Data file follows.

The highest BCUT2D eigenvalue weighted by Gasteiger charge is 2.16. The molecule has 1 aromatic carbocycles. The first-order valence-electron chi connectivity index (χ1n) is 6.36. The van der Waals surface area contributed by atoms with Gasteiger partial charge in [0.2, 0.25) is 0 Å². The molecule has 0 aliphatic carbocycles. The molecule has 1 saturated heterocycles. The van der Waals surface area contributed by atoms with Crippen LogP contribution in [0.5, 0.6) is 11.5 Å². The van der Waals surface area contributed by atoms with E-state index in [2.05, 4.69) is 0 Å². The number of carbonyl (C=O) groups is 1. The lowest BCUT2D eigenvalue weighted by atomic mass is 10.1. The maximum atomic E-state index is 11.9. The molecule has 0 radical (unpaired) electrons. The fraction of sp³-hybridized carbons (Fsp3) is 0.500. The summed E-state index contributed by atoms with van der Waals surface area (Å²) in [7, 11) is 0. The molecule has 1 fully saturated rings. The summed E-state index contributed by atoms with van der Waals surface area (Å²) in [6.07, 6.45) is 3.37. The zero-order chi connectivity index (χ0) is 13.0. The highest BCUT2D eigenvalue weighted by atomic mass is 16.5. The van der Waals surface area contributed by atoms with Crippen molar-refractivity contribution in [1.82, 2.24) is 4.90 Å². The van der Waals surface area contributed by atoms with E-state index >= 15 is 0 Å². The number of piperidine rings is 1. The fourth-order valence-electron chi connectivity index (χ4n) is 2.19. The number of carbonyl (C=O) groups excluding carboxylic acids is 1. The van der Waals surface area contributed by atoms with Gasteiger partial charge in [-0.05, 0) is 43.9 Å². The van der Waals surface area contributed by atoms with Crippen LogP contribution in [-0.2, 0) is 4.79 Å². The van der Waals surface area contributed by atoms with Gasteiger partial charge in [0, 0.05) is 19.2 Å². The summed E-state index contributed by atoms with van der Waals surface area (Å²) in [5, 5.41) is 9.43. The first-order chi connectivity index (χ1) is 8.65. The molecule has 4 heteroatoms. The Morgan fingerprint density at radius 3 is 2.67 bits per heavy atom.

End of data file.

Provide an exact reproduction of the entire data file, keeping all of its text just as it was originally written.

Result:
The highest BCUT2D eigenvalue weighted by Gasteiger charge is 2.16. The molecule has 1 aromatic carbocycles. The first-order valence-electron chi connectivity index (χ1n) is 6.36. The van der Waals surface area contributed by atoms with Gasteiger partial charge in [0.2, 0.25) is 0 Å². The molecule has 0 aliphatic carbocycles. The molecule has 1 saturated heterocycles. The van der Waals surface area contributed by atoms with Crippen LogP contribution in [0.5, 0.6) is 11.5 Å². The van der Waals surface area contributed by atoms with E-state index in [2.05, 4.69) is 0 Å². The number of carbonyl (C=O) groups is 1. The lowest BCUT2D eigenvalue weighted by atomic mass is 10.1. The maximum atomic E-state index is 11.9. The molecule has 0 radical (unpaired) electrons. The fraction of sp³-hybridized carbons (Fsp3) is 0.500. The summed E-state index contributed by atoms with van der Waals surface area (Å²) in [7, 11) is 0. The molecule has 1 fully saturated rings. The summed E-state index contributed by atoms with van der Waals surface area (Å²) in [6.07, 6.45) is 3.37. The zero-order chi connectivity index (χ0) is 13.0. The highest BCUT2D eigenvalue weighted by atomic mass is 16.5. The van der Waals surface area contributed by atoms with Crippen molar-refractivity contribution in [1.82, 2.24) is 4.90 Å². The van der Waals surface area contributed by atoms with E-state index >= 15 is 0 Å². The number of piperidine rings is 1. The fourth-order valence-electron chi connectivity index (χ4n) is 2.19. The number of carbonyl (C=O) groups excluding carboxylic acids is 1. The van der Waals surface area contributed by atoms with Gasteiger partial charge in [-0.05, 0) is 43.9 Å². The van der Waals surface area contributed by atoms with Crippen LogP contribution in [-0.2, 0) is 4.79 Å². The van der Waals surface area contributed by atoms with Gasteiger partial charge in [0, 0.05) is 19.2 Å². The summed E-state index contributed by atoms with van der Waals surface area (Å²) in [5, 5.41) is 9.43. The first-order chi connectivity index (χ1) is 8.65. The molecule has 4 heteroatoms. The Morgan fingerprint density at radius 3 is 2.67 bits per heavy atom.